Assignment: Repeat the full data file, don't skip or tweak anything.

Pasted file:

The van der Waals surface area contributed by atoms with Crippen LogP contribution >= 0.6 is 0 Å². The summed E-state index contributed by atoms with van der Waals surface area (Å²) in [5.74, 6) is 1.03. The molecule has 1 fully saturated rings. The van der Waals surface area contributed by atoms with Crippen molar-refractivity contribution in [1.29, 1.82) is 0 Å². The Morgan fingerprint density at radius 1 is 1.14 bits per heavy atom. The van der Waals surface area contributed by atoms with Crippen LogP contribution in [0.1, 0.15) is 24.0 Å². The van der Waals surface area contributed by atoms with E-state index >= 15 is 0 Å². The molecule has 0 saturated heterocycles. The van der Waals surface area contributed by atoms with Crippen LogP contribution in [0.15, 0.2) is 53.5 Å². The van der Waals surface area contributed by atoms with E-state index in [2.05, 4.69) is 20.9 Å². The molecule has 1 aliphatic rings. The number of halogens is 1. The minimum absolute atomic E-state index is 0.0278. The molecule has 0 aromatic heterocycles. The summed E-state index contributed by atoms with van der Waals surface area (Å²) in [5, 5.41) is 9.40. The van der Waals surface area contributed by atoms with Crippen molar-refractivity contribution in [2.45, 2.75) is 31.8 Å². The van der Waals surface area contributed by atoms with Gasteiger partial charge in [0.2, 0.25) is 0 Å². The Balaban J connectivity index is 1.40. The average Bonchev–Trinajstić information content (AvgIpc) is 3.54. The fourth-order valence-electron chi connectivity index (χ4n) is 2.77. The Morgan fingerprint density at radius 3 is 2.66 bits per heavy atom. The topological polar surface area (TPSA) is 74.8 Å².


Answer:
The van der Waals surface area contributed by atoms with Crippen LogP contribution >= 0.6 is 0 Å². The summed E-state index contributed by atoms with van der Waals surface area (Å²) in [5.74, 6) is 1.03. The molecule has 1 fully saturated rings. The van der Waals surface area contributed by atoms with Crippen molar-refractivity contribution in [1.29, 1.82) is 0 Å². The Morgan fingerprint density at radius 1 is 1.14 bits per heavy atom. The van der Waals surface area contributed by atoms with Crippen LogP contribution in [0.1, 0.15) is 24.0 Å². The van der Waals surface area contributed by atoms with E-state index >= 15 is 0 Å². The molecule has 0 saturated heterocycles. The van der Waals surface area contributed by atoms with Crippen LogP contribution in [0.15, 0.2) is 53.5 Å². The van der Waals surface area contributed by atoms with E-state index in [2.05, 4.69) is 20.9 Å². The molecule has 1 aliphatic rings. The number of halogens is 1. The minimum absolute atomic E-state index is 0.0278. The molecule has 0 aromatic heterocycles. The summed E-state index contributed by atoms with van der Waals surface area (Å²) in [5, 5.41) is 9.40. The van der Waals surface area contributed by atoms with Crippen molar-refractivity contribution in [2.45, 2.75) is 31.8 Å². The van der Waals surface area contributed by atoms with Gasteiger partial charge in [0.2, 0.25) is 0 Å². The Balaban J connectivity index is 1.40. The average Bonchev–Trinajstić information content (AvgIpc) is 3.54. The fourth-order valence-electron chi connectivity index (χ4n) is 2.77. The Morgan fingerprint density at radius 3 is 2.66 bits per heavy atom. The topological polar surface area (TPSA) is 74.8 Å².